Bing now supports code search


In programmer's daily life, much time is spent on searching Google or StackOverflow for code snippets which can help them understand how the code works. Now there is one more option. Microsoft's Bing now adds a new feature which support code snippet search. With this new feature, you can search code snippet and execute them directly within the search results. For example, if you type "quick sort java", you will see below search result : This feature now supports a few popular programming langua...

   BING,CODE SEARCH,HACKERRANK     2016-04-09 02:49:25


  Why learning Haskell/Python makes you a worse programmer


I've found, contrary to what you sometimes read, that learning Python and Haskell has not improved my programming using other languages. Haskell in particular, being so different from imperative languages, is supposed to give new insights into programming that will help you even when you are not using the language. My current experience doesn't exactly tally with this, and here is why:Demotivation.I find I think in Python, and even in Haskell to some extent, even though I have used Has...

   Python,Programmer,Bad,Bad programmer,Haskell     2011-10-29 07:13:44


  Why so many Python web frameworks?


When asked about the plethora of web frameworks for Python the answer is often that it is way too easy to put together one in Python. That certainly seems plausible since there are so many libraries that implement the components of a web framework and if it's easy to plug those pieces together then maybe that lowers the bar of entry for new frameworks. So let's give it a shot, we'll pick some components and spend a couple hours seeing how far we can get building a web framework, which we...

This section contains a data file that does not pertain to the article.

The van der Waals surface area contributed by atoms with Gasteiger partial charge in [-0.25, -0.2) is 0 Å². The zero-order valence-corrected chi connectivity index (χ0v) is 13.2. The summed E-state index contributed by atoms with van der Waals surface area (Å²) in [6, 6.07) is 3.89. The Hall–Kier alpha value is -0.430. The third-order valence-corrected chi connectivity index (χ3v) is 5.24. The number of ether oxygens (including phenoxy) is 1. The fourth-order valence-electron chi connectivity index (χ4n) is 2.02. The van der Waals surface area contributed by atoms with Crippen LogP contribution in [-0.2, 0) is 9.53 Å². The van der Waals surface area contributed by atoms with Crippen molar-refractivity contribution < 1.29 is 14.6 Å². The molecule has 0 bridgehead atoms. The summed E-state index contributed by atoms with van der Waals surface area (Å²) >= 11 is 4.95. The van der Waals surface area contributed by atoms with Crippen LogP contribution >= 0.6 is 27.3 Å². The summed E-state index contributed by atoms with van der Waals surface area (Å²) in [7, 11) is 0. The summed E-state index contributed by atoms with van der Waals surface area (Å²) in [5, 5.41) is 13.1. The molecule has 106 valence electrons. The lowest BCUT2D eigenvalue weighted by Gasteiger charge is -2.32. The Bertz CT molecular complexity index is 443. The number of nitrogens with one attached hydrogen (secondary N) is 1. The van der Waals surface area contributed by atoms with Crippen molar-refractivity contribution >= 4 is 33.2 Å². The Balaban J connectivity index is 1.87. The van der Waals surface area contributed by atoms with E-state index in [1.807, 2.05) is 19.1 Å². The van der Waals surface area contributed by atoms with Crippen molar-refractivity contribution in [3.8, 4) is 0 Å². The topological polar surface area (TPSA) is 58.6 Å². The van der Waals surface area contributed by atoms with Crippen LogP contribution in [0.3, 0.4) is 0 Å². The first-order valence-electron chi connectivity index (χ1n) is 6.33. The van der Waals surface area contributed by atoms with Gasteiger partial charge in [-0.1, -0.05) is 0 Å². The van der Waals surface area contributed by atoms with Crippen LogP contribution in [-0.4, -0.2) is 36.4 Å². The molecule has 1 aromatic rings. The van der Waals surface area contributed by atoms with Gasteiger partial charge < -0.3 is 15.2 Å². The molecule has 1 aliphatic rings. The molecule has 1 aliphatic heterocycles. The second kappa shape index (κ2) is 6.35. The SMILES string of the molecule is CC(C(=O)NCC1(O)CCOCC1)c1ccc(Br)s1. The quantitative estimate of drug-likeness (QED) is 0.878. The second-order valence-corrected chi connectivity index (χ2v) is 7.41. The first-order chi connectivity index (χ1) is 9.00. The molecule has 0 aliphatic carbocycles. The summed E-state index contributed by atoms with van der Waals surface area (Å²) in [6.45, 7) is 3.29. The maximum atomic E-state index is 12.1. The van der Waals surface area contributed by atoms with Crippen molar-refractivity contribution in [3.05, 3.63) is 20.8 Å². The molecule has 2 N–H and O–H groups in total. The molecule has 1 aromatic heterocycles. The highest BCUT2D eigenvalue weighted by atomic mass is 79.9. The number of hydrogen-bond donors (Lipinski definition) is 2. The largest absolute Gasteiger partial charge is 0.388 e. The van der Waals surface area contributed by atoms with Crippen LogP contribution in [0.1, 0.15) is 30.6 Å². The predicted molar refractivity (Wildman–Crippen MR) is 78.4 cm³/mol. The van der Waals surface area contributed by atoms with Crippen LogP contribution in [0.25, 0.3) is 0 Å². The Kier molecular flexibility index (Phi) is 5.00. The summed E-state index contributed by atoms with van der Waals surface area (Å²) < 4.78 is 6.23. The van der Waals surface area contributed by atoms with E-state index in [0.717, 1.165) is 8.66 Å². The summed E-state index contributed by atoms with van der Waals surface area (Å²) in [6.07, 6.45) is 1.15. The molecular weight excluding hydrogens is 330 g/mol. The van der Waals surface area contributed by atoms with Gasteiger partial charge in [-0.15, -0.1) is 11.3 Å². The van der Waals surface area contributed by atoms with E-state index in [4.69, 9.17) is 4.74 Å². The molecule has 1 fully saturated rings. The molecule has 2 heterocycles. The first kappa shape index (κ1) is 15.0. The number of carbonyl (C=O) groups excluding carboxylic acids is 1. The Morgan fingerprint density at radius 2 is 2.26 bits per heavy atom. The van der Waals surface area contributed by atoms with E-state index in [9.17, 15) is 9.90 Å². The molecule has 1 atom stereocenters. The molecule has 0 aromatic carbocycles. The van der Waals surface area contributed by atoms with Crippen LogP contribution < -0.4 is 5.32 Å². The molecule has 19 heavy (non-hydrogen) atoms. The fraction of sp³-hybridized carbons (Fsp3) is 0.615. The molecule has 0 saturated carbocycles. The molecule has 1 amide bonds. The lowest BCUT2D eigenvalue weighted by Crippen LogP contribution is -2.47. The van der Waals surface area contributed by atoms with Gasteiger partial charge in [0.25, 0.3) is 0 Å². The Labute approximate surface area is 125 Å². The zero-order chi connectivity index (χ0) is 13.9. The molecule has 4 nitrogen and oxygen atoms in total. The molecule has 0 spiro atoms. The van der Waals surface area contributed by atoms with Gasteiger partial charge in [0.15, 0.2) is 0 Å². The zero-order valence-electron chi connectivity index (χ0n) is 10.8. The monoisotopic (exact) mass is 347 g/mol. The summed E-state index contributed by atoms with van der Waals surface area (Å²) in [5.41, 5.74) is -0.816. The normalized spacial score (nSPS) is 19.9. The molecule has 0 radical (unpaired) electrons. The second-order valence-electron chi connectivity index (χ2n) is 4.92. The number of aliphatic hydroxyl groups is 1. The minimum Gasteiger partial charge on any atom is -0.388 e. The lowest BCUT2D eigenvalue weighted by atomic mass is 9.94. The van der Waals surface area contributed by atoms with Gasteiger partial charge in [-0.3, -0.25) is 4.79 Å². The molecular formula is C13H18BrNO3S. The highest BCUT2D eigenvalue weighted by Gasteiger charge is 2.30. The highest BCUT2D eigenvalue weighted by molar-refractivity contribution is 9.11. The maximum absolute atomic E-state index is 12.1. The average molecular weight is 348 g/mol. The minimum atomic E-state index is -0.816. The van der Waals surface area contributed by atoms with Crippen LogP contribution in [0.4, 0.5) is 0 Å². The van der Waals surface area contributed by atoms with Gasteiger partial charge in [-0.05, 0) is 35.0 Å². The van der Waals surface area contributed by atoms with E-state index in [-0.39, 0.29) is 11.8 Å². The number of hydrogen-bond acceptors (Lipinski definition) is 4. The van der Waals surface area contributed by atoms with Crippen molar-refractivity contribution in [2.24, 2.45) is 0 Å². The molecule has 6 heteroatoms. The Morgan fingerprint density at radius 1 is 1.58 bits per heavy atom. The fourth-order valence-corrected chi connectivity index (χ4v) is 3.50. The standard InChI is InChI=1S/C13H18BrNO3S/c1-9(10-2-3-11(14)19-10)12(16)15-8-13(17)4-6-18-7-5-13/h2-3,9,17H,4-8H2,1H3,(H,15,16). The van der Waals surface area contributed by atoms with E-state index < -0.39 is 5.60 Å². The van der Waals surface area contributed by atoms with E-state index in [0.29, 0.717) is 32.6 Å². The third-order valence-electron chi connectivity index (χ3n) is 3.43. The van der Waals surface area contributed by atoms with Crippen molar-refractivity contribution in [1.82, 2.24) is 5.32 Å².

Python,Web framework,Dynamic scripting language,Web design     2012-02-13 05:32:48


  Those famous Emacs users


I don't think using Emacs can improve one's programming skills, I don't think some famous people used Emacs before can provide something, either. But these famous people encouraged me to learn Emacs when I wanted to give it up. Here I created a list of famous Emacs users. Most of people in this list are not famous because they developed or used Emacs, but they are famous and also use Emacs. Joe Armstrong -- Erlang's author In The Setup, Joe mentioned that "I write books using XML markup in emacs...

   Emacs,History     2013-07-28 21:36:09


  Python internals: how callables work


[The Python version described in this article is 3.x, more specifically - the 3.3 alpha release of CPython.] The concept of a callable is fundamental in Python. When thinking about what can be "called", the immediately obvious answer is functions. Whether it’s user defined functions (written by you), or builtin functions (most probably implemented in C inside the CPython interpreter), functions were meant to be called, right? Well, there are also methods, but they’re not very interestin...

   Python,Callable work,Rationale     2012-03-24 05:20:27